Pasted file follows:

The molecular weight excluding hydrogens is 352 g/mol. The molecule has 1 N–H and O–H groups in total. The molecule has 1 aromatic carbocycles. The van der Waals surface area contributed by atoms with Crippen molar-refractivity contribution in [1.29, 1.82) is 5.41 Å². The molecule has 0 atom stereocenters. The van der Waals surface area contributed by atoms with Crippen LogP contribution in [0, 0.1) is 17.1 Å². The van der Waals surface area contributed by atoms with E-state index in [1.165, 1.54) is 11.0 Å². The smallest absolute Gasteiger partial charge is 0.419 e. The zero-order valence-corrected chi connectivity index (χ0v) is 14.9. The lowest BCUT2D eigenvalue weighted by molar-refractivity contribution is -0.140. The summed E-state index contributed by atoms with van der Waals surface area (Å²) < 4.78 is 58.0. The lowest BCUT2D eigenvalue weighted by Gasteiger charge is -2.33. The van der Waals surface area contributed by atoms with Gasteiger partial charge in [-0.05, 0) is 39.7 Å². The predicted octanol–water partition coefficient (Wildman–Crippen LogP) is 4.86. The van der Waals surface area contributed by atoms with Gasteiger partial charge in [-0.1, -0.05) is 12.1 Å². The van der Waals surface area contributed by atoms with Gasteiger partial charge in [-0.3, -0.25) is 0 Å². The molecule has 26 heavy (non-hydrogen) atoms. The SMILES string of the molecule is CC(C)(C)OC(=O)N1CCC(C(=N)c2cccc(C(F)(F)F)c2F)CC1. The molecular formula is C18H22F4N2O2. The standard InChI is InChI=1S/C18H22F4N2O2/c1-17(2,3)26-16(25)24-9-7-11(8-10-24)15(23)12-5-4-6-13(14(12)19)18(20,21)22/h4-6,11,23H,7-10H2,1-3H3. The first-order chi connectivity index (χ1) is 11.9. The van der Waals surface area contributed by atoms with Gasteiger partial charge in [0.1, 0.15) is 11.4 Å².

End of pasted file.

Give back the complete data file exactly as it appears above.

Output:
The molecular weight excluding hydrogens is 352 g/mol. The molecule has 1 N–H and O–H groups in total. The molecule has 1 aromatic carbocycles. The van der Waals surface area contributed by atoms with Crippen molar-refractivity contribution in [1.29, 1.82) is 5.41 Å². The molecule has 0 atom stereocenters. The van der Waals surface area contributed by atoms with Crippen LogP contribution in [0, 0.1) is 17.1 Å². The van der Waals surface area contributed by atoms with E-state index in [1.165, 1.54) is 11.0 Å². The smallest absolute Gasteiger partial charge is 0.419 e. The zero-order valence-corrected chi connectivity index (χ0v) is 14.9. The lowest BCUT2D eigenvalue weighted by molar-refractivity contribution is -0.140. The summed E-state index contributed by atoms with van der Waals surface area (Å²) < 4.78 is 58.0. The lowest BCUT2D eigenvalue weighted by Gasteiger charge is -2.33. The van der Waals surface area contributed by atoms with Gasteiger partial charge in [-0.05, 0) is 39.7 Å². The predicted octanol–water partition coefficient (Wildman–Crippen LogP) is 4.86. The van der Waals surface area contributed by atoms with Gasteiger partial charge in [-0.1, -0.05) is 12.1 Å². The van der Waals surface area contributed by atoms with Gasteiger partial charge in [-0.3, -0.25) is 0 Å². The molecule has 26 heavy (non-hydrogen) atoms. The SMILES string of the molecule is CC(C)(C)OC(=O)N1CCC(C(=N)c2cccc(C(F)(F)F)c2F)CC1. The molecular formula is C18H22F4N2O2. The standard InChI is InChI=1S/C18H22F4N2O2/c1-17(2,3)26-16(25)24-9-7-11(8-10-24)15(23)12-5-4-6-13(14(12)19)18(20,21)22/h4-6,11,23H,7-10H2,1-3H3. The first-order chi connectivity index (χ1) is 11.9. The van der Waals surface area contributed by atoms with Gasteiger partial charge in [0.1, 0.15) is 11.4 Å².